Habitat specialisation controls ectomycorrhizal fungi above the treeline in the {European} {Alps}

Alpine habitats are one of the most vulnerable ecosystems to environmental change, however, little information is known about the drivers of plant–fungal interactions in these ecosystems and their resilience to climate change. We investigated the influence of the main drivers of ectomycorrhizal (EM) fungal communities along elevation and environmental gradients in the alpine zone of the European Alps and measured their degree of specialisation using network analysis. We sampled ectomycorrhizas of Dryas octopetala, Bistorta vivipara and Salix herbacea, and soil fungal communities at 28 locations across five countries, from the treeline to the nival zone. We found that: (1) EM fungal community composition, but not richness, changes along elevation, (2) there is no strong evidence of host specialisation, however, EM fungal networks in the alpine zone and within these, EM fungi associated with snowbed communities, are more specialised than in other alpine habitats, (3) plant host population structure does not influence EM fungal communities, and (4) most variability in EM fungal communities is explained by fine-scale changes in edaphic properties, like soil pH and total nitrogen. The higher specialisation and narrower ecological niches of these plant–fungal interactions in snowbed habitats make these habitats particularly vulnerable to environmental change in alpine ecosystems.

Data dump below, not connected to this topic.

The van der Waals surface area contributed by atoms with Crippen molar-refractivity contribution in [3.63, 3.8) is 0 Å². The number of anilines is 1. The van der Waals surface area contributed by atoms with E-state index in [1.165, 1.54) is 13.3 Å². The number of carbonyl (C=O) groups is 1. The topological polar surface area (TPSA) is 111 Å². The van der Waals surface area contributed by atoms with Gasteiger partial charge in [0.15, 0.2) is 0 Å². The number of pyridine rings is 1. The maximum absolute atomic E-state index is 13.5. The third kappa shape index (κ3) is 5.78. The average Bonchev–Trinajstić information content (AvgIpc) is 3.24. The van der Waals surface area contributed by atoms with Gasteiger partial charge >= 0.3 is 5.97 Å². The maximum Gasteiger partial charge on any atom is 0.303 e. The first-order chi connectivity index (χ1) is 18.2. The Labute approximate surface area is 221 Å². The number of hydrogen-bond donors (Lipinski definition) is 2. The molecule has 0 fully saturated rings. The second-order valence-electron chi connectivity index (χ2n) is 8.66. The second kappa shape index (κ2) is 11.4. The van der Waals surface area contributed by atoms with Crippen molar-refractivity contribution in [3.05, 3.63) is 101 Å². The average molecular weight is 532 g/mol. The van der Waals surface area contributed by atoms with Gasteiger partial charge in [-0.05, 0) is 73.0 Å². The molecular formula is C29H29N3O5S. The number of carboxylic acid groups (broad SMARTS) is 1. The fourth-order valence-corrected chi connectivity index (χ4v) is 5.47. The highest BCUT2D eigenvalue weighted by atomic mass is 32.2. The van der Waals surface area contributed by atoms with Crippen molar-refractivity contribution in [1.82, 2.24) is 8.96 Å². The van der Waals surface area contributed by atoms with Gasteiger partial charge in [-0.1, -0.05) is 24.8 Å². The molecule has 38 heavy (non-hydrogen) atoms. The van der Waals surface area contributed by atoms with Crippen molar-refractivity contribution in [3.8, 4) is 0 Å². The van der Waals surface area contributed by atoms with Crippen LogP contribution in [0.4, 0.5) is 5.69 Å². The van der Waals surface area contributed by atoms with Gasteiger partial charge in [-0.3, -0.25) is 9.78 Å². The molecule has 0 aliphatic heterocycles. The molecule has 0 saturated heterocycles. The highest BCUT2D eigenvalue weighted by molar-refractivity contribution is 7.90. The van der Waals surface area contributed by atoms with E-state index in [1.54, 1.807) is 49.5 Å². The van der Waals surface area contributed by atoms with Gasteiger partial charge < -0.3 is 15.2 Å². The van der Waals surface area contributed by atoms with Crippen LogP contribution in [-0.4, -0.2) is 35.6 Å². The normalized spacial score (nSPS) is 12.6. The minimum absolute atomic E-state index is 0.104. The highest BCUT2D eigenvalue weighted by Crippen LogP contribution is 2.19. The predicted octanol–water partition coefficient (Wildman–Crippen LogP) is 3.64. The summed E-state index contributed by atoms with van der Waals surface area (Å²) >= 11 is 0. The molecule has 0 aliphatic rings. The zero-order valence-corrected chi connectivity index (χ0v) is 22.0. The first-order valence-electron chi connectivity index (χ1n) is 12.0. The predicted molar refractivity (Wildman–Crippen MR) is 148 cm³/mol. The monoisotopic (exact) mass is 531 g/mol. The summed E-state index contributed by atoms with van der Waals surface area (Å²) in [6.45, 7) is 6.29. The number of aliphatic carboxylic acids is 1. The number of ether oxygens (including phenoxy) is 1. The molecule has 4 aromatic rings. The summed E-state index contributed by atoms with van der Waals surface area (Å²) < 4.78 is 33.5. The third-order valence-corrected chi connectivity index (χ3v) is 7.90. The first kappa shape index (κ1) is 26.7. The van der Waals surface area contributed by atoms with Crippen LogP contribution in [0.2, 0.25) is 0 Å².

Habitat specialisation controls ectomycorrhizal fungi above the treeline in the {European} {Alps}
Publication Type
Journal Article
Year of Publication
New Phytologist
CNRS, Lautaret
Submitted on 21 October 2021